The District of Columbia is just one of those states. It has one of the highest employment levels for accountants of any state in the country. It also has a significant average income for those in the field, with accountants earning $75,780 on average. The state of Colorado also has very high employment levels for individuals in this field. Accountants in Colorado earn an average annual income of $67,160.
New York State has one of the highest employment levels for accountants as well as the highest salary of any other state in the country. Accountants in New York earn an average annual income of $80,420. Delaware continues the trend in the northeast with high employment levels and an average salary of $67,280. And in Connecticut, accountants enjoy high employment levels and average salaries around $72,950.
For long-term career success, high employment levels are as important as high salaries. Accountants have both.
Several occupations make use of the same skills that accountants use. Here is a short list of careers related to accounting:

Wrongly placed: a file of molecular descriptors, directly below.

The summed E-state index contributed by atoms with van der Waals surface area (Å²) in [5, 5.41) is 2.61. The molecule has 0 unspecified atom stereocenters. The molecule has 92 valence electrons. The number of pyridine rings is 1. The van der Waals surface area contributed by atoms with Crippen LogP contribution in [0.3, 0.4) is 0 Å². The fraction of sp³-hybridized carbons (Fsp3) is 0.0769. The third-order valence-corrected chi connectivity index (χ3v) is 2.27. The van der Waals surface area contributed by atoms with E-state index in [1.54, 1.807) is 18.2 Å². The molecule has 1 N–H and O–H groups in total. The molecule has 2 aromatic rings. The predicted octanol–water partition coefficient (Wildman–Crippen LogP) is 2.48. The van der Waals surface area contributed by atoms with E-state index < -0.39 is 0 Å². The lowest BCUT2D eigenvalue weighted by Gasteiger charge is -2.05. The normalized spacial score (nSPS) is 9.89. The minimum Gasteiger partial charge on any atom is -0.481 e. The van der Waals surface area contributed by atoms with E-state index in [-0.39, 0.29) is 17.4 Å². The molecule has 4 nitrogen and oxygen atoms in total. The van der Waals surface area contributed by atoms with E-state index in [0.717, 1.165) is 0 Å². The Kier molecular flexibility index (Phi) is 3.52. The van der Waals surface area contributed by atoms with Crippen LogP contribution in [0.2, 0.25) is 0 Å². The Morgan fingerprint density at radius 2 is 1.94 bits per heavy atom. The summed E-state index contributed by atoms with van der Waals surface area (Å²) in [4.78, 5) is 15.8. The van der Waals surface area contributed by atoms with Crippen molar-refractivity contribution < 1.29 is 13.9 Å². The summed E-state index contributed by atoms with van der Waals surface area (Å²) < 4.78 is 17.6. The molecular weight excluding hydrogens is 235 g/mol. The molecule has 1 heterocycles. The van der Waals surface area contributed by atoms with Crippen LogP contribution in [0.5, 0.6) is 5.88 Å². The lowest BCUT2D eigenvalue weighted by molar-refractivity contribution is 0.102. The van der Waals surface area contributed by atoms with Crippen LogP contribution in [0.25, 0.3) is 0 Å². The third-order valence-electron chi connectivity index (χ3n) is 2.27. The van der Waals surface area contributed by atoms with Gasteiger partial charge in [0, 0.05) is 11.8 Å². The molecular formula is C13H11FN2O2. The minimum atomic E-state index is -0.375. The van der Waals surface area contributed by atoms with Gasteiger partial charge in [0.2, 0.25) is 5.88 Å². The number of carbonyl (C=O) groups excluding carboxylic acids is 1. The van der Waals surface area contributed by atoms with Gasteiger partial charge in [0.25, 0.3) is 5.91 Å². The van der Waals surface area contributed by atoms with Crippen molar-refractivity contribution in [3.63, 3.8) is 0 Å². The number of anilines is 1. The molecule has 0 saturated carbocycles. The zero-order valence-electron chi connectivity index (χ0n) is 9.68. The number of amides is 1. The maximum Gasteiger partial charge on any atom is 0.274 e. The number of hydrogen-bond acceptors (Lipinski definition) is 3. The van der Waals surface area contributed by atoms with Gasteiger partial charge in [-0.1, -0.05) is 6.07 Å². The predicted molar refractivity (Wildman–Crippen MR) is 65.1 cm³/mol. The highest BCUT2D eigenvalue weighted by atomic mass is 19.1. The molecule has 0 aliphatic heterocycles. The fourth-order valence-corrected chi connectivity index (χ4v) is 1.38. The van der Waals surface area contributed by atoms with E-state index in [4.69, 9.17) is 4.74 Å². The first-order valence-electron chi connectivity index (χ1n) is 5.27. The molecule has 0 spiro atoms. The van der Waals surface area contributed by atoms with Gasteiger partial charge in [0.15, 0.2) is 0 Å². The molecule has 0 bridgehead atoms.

- Cost estimators forecast the size, duration, and costs of future projects.
- Managers use this information to decide whether the endeavor is profitable or to determine whether to bid on a contract.
- Loan officers find business and individual clients interested in taking out a loan and guide them through the application process.
- Economists study the distribution of resources in the production of goods and services.
- Personal financial advisors help clients develop financial goals and assist them with investment and insurance decisions.
- Budget analysts create, analyze, and execute budgets that represent corporate allocation of financial resources.